The Music of Nashville: Season 1 Volume 1

Band: Various
Album: The Music of Nashville: Season 1 Volume 1
Best song:  The radio mix of “Telescope” is the most catchy of the songs. “Buried Under” or “Wrong Song” are probably the strongest overall.
Worst song: “When the Right One Comes Along” isn’t great.

I won’t go over my love of the television showBreaking Badhere, largely because I would never stop writing were I to sing its praises. This blog post would be longer than the bible and no one wants that. But, the point is thatBreaking Badis my favorite TV show of all-time. The only live television I ever watch isBreaking Bad(and sports) and now I have nothing by which to structure my Sunday nights.

I’ve got Netflix, so I am now trying to figure out how to fill the Breaking Bad-sized hole in my TV watching. I currently have three shows I follow: Brooklyn 99, Sons of Anarchy and Bob’s Burgers. When The Americans, Community, and Louie come back on the air, I will certainly watch those.

(Side note: Holy fuck, I watch a lot of TV.)

I decided to binge-watch two shows and fill my brain/time that was previously used on Breaking Bad. The first is Scandal, which comes highly recommended from many corners of the Internet. Certainly Shonda Rhimes is wildly successful and Scandal follows her success. I really like the way the show plays a little with race while still keeping it in the background, as nothing is really said about race but the simple act of having Kerry Washington as the lead — and in a weird teenage/R+J love thing with the very white president — is pretty powerful. On the other hand, Scandal is super soapy, with crazy twists and tons of stacked ridiculous plot lines. There are conspiracies, love triangles, secrets and lies. It’s really quite silly.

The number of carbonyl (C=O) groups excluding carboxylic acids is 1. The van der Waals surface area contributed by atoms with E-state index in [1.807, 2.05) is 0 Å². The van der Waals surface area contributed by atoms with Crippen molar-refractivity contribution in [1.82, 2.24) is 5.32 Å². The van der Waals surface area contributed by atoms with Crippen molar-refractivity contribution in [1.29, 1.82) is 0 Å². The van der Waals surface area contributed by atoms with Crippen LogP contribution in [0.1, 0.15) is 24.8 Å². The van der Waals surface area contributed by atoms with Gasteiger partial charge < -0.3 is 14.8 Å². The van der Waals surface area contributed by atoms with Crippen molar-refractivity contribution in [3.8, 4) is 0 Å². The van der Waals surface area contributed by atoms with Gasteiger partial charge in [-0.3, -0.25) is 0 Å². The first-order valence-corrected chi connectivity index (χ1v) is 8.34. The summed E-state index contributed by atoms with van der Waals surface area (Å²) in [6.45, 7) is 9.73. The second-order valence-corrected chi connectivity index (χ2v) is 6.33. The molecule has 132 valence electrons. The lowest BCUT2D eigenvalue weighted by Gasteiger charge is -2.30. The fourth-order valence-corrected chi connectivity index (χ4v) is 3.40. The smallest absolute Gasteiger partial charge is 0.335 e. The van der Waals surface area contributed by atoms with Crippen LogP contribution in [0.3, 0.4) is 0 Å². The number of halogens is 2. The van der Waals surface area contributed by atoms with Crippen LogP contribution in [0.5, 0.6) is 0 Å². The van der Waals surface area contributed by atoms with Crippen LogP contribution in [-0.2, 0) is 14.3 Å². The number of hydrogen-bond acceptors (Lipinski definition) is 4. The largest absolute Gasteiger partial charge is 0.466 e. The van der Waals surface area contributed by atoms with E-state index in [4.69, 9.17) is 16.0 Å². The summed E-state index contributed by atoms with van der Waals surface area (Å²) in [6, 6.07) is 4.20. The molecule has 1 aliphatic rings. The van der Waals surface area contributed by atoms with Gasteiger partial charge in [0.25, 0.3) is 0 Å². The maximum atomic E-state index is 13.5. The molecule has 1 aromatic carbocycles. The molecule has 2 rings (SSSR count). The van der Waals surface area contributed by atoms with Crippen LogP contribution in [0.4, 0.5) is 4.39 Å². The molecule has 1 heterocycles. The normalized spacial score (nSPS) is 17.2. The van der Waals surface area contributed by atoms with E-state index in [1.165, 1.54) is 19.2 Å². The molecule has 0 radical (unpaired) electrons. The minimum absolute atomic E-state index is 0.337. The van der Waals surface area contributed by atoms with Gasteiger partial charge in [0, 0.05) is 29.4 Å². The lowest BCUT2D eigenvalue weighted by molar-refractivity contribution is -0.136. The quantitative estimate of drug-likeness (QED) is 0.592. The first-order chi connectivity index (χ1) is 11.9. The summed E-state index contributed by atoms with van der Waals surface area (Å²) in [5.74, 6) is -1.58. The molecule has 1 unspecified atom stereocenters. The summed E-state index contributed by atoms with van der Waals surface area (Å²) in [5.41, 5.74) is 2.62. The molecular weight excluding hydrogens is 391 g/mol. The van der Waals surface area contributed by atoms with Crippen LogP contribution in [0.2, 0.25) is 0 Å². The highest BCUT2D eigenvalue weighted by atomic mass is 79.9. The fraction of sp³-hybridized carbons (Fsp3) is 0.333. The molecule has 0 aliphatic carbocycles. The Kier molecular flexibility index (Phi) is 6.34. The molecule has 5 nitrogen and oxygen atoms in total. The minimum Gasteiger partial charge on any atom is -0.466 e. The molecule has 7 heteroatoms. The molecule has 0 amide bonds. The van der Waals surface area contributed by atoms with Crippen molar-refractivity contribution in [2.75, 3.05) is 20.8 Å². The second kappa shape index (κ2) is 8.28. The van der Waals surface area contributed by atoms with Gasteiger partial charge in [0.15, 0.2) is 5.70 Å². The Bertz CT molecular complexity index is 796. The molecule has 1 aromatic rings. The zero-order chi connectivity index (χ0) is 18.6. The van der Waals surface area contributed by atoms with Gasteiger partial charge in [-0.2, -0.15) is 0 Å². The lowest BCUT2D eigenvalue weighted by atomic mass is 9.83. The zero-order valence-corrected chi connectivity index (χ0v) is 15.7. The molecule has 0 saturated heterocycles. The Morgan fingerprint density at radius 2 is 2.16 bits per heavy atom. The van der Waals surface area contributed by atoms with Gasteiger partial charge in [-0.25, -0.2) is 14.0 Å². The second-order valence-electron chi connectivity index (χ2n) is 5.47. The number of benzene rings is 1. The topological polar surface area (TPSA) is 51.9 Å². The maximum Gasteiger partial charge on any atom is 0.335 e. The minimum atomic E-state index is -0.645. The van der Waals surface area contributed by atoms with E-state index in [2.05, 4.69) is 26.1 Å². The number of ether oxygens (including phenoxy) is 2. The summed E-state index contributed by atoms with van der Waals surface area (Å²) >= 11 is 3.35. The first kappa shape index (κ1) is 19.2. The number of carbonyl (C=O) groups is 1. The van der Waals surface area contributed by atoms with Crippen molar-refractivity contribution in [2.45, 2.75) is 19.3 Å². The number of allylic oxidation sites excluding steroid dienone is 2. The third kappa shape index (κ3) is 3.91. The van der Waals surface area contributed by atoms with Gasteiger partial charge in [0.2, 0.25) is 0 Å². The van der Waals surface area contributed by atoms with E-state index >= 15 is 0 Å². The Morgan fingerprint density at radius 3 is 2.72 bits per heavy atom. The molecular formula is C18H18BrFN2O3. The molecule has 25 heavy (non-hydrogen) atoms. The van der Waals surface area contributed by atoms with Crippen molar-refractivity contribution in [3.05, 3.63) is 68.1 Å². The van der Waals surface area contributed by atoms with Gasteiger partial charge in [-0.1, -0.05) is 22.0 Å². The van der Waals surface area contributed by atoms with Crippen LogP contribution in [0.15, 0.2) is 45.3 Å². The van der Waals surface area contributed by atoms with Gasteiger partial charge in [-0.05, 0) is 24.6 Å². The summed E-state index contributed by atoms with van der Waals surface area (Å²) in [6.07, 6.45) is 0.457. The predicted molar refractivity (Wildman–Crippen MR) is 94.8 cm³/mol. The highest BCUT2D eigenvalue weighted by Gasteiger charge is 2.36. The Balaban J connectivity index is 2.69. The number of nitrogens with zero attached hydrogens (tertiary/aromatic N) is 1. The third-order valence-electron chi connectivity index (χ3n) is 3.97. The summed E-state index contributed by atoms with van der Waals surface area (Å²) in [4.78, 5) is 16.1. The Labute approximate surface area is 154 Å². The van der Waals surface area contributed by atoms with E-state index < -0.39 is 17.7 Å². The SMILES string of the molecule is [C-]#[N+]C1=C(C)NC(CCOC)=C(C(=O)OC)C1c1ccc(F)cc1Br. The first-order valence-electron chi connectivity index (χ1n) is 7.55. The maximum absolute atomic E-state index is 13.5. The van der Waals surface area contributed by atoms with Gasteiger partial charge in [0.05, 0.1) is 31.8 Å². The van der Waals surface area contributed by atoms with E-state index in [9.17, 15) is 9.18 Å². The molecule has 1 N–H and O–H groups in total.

But, my actual issue is more that the show does some silly stuff with DC-based things. In particular, there are a few scenes that are supposed to have taken place in Metro stations and the stations look zero like the actual stations. Like, not at all (here’s an hdr version of the actual station and here’s the show’s version). The station looks like a NY subway set on a lot in LA, which is what it is. Similarly, there’s a bit in one of the episodes where one of the characters has an assistant who is into “a hot bartender at Black Cat.”

I go to the Black Cat a fair amount. The dude bartenders are all ugly. Its a kind of dirty, definitely amazing punk rock bar. It’s a particular scene, but not the type that this particular character would enjoy. She is more of the club scene, sorority type. Not, uh, the Black Cat crowd. This kind of thing annoys me. It’s somewhat easy to fix by simply doing some research other than going on Yelp and looking for bars that young people frequent. Or, you know, getting photos of Metro stations on Flickr.

I don’t know jack shit about the city of Nashville and have never been there, so those things don’t mean anything to me when I watch Nashville, the other show I got into recently.

Nashville, like Scandal, is a prime-time soap on ABC featuring a female lead in an industry town. Like Scandal, the show was created by a female producer with awards and big projects to her name (Rimes in the case of Scandal, Thelma & Louise writer Calli Khoury in the case of Nashville).

My entry into the show — like most people, I’m sure — is the incomparable Connie Britton. Britton’s portrayal of Tami Taylor on Friday Night Lights did not win her any major awards, but should have won her all of the awards. Shit, she could’ve gotten a science Nobel for that performance and I would not have complained. Her Nashville character, Rayna James, has a similar strength and intelligence, but it is not held down by the bleakness that surrounded FNL.